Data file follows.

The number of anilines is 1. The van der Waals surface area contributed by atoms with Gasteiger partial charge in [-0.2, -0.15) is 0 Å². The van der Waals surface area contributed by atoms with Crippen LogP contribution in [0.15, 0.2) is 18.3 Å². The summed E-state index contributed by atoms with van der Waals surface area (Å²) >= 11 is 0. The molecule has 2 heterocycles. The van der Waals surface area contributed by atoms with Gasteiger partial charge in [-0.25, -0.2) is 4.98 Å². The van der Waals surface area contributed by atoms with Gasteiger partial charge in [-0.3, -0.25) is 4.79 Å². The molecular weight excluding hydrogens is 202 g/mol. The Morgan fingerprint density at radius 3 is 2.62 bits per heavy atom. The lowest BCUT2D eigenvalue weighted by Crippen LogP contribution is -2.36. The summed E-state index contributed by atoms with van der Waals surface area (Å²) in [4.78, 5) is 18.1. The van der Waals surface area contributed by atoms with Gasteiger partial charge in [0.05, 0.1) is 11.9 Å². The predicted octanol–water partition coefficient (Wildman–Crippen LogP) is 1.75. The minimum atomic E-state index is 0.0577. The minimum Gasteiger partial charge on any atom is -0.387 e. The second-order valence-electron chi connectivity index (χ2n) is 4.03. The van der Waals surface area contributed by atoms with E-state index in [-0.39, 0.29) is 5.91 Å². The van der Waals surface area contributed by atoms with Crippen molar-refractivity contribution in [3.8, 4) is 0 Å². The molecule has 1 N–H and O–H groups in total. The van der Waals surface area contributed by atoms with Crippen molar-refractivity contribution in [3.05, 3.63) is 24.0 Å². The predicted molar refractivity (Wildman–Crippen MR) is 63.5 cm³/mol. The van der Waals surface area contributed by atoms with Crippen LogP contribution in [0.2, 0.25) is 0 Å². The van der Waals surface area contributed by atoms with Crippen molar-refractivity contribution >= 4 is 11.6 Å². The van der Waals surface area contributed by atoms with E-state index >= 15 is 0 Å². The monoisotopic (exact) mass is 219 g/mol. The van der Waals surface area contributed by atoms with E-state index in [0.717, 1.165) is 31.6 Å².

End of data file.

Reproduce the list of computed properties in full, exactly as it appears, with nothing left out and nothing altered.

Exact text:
The number of anilines is 1. The van der Waals surface area contributed by atoms with Gasteiger partial charge in [-0.2, -0.15) is 0 Å². The van der Waals surface area contributed by atoms with Crippen LogP contribution in [0.15, 0.2) is 18.3 Å². The summed E-state index contributed by atoms with van der Waals surface area (Å²) >= 11 is 0. The molecule has 2 heterocycles. The van der Waals surface area contributed by atoms with Gasteiger partial charge in [-0.25, -0.2) is 4.98 Å². The van der Waals surface area contributed by atoms with Gasteiger partial charge in [-0.3, -0.25) is 4.79 Å². The molecular weight excluding hydrogens is 202 g/mol. The Morgan fingerprint density at radius 3 is 2.62 bits per heavy atom. The lowest BCUT2D eigenvalue weighted by Crippen LogP contribution is -2.36. The summed E-state index contributed by atoms with van der Waals surface area (Å²) in [4.78, 5) is 18.1. The van der Waals surface area contributed by atoms with Gasteiger partial charge in [0.05, 0.1) is 11.9 Å². The predicted octanol–water partition coefficient (Wildman–Crippen LogP) is 1.75. The minimum atomic E-state index is 0.0577. The minimum Gasteiger partial charge on any atom is -0.387 e. The second-order valence-electron chi connectivity index (χ2n) is 4.03. The van der Waals surface area contributed by atoms with E-state index in [-0.39, 0.29) is 5.91 Å². The van der Waals surface area contributed by atoms with Crippen molar-refractivity contribution in [3.8, 4) is 0 Å². The molecule has 1 N–H and O–H groups in total. The van der Waals surface area contributed by atoms with Crippen molar-refractivity contribution in [3.05, 3.63) is 24.0 Å². The predicted molar refractivity (Wildman–Crippen MR) is 63.5 cm³/mol. The van der Waals surface area contributed by atoms with Crippen LogP contribution in [0.2, 0.25) is 0 Å². The van der Waals surface area contributed by atoms with Crippen molar-refractivity contribution >= 4 is 11.6 Å². The van der Waals surface area contributed by atoms with E-state index >= 15 is 0 Å². The monoisotopic (exact) mass is 219 g/mol. The van der Waals surface area contributed by atoms with E-state index in [0.717, 1.165) is 31.6 Å².